Friday, 31 January 2020

Why do some cats have an ear tip missing?

If you’ve ever spotted a cat with the tip of one of their ears missing, you might assume they’ve been involved in a fight or had an accident. However, it’s more likely that it has been removed in a common procedure called ear-tipping or ear-notching, a humane way of signifying that a feral cat has been neutered.

Why are feral cats ear-tipped? 

Feral cats are cats who are not used to being around humans and so cannot be kept as domestic pets. They prefer to live outdoors on their own, or in colonies with other feral cats, and can be thought of as wild animals.

grey feral cat with ear tipped sitting in bush

As cats are prolific breeders, the number of feral cats in the UK can quickly get out of control, so animal welfare organisations such as Cats Protection carry out trap, neuter and return (TNR) programmes. As well as reducing feral cat numbers, this also helps to keep the cats healthy as it stops them from spreading infectious diseases through mating and fighting.

Trapping a feral cat to get them to the vets for neutering can be quite a difficult and time-consuming process. Feral cats are typically afraid of humans and don’t like being confined in small spaces so it can take a lot of time and effort to entice them into a trap. To make sure that an already neutered feral cat does not need to be unnecessarily trapped again and again to check if they’ve been neutered, their ear tip is removed while under anaesthetic as a quick and easy signal.

Is ear-tipping painful for the cat?

The tip of the cat’s ear is surgically removed while they are under anaesthesia for their neutering operation, so they don’t feel a thing. 10mm of the tip of the left ear (slightly less in kittens) is all that’s removed and once the cat is awake, the ear heals very quickly with no lasting effect on the cat’s welfare. They probably won’t even notice it’s happened! Meanwhile, they’ll live a much happier and healthier life and they won’t need to be trapped again for neutering!

black and white feral cat inside a cat trap outdoors

Why don’t you microchip the cat to signify they have been neutered?

It might seem a much simpler and less invasive solution to microchip the cat once they have been neutered, so that a quick scan will reveal they’ve had the operation. However, there’s one major problem with this. Getting close enough to a feral cat to scan them with a microchip scanner is not easy, as they will likely run away. This means they would need to be trapped in order to scan them, which would cause them a great deal of stress. It’s much better for the cat if they can be identified as being neutered from a distance, and so ear-tipping is the ideal solution.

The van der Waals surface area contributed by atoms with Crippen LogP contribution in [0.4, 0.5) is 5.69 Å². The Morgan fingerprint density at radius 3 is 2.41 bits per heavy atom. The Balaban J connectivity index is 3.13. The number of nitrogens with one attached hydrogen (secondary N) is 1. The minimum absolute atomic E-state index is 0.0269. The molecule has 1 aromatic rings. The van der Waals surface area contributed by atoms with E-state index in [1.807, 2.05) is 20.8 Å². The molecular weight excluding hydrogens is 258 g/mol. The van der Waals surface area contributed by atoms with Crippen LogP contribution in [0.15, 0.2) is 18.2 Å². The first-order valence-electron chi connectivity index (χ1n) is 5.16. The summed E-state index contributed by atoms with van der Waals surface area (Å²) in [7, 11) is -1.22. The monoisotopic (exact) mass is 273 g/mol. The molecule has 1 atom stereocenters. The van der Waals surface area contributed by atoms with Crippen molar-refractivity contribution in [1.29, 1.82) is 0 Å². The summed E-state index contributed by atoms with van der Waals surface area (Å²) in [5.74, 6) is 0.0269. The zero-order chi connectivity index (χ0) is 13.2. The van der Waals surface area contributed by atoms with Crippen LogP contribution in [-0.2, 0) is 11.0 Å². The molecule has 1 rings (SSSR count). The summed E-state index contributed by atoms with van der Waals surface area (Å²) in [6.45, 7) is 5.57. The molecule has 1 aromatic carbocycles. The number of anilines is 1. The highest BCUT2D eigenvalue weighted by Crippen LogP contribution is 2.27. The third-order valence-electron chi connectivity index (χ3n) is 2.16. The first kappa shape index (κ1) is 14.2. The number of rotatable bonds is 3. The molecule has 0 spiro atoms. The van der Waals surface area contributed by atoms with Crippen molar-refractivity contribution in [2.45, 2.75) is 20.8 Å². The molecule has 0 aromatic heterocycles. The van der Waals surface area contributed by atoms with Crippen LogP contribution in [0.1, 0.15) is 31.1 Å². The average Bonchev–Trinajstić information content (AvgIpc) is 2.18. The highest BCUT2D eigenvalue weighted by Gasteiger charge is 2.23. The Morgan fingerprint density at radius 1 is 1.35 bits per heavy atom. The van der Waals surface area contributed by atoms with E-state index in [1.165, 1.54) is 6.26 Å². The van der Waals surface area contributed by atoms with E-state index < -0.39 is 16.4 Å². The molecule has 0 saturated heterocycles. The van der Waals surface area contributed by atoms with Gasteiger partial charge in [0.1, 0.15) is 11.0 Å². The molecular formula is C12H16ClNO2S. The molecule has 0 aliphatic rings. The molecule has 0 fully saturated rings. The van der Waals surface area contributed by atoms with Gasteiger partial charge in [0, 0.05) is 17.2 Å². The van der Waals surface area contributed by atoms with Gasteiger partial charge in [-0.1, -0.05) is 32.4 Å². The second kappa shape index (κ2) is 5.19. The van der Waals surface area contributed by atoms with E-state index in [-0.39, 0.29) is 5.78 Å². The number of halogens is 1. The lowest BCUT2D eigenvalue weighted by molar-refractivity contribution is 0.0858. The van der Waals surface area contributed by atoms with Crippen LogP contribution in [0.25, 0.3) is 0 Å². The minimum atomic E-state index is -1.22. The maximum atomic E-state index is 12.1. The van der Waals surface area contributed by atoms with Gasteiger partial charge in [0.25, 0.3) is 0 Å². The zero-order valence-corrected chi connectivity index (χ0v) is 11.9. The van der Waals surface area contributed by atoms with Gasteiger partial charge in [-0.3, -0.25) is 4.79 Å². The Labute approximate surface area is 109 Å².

What should I do if I spot a feral cat without their ear tipped? 

If you think you’ve spotted a feral cat without a missing left ear tip, get in touch with Cats Protection to see if they can come to trap and neuter them and then return them to their original territory. You can get in touch by calling 03000 12 12 12 or emailing

For more information about feral cats and TNR, visit

Tuesday, 28 January 2020

Poorly cat fed on cheese and milk makes remarkable recovery

It’s a common misconception that cats can be fed milk, when in fact most felines are lactose intolerant.

Cats often find it difficult to digest dairy products, and they do not give them the nutrients they need to live a healthy life.

tortoiseshell cat with fur loss in a cat pen
Maisey when she arrived in our care, with severe fur loss across her body
When poor moggy Maisey arrived at our Bridgend Adoption Centre, it became apparent that she had been fed a diet of cheese and milk, causing her several health problems.

She was very thin, suffering from diarrhoea and her coat was in a very poor condition, with severe fur loss and open sores on her body.

tortoiseshell cat wearing vet-prescribed grey vest
Maisey wearing a vet-prescribed vest as part of her recovery
The five-year-old tortoiseshell kitty had been given up to Cats Protection after her owners were evicted, and when she arrived she was very anxious and shy, choosing to hide away in her pen most of the time.

The team at the centre put her on a special sensitive diet right away, as well as giving her steroids and antibiotics to get her back to full health.

tortoiseshell cat being stroked by Cats Protection volunteer
Maisey after her treatment, ready to find a new home
After five weeks of love and care Maisey made a remarkable recovery and became a happy and healthy cat.

It wasn’t long before she caught the eye of a new owner, and she is now living in her forever home where she enjoys a nutritious diet of complete cat food.

To find out more about what you should feed your cat, visit

Tuesday, 21 January 2020

Put your best foot forward to get cats and kittens back on their paws

You’ve heard of the Three Peaks Challenge, now get ready for the Four Peaks Challenge!

Join our team of Cat Champions and climb the highest peaks in England, Scotland, Wales and Northern Ireland on this adventure of a lifetime.

With a total ascent of 4,243 metres, take on the mighty Scafell Pike, Ben Nevis, Snowdon and Slieve Donard this year and raise much-need funds for Cats Protection.

The challenge begins in the beautiful Lake District with our Scafell Pike trek on 20 March, then reconvening in Wales on 15 May to tackle the magnificent mount Snowdon.

On 17 July, you’ll climb the UK’s tallest peak, the giant Ben Nevis, before journeying to Northern Ireland in October to finish the challenge with Slieve Donard.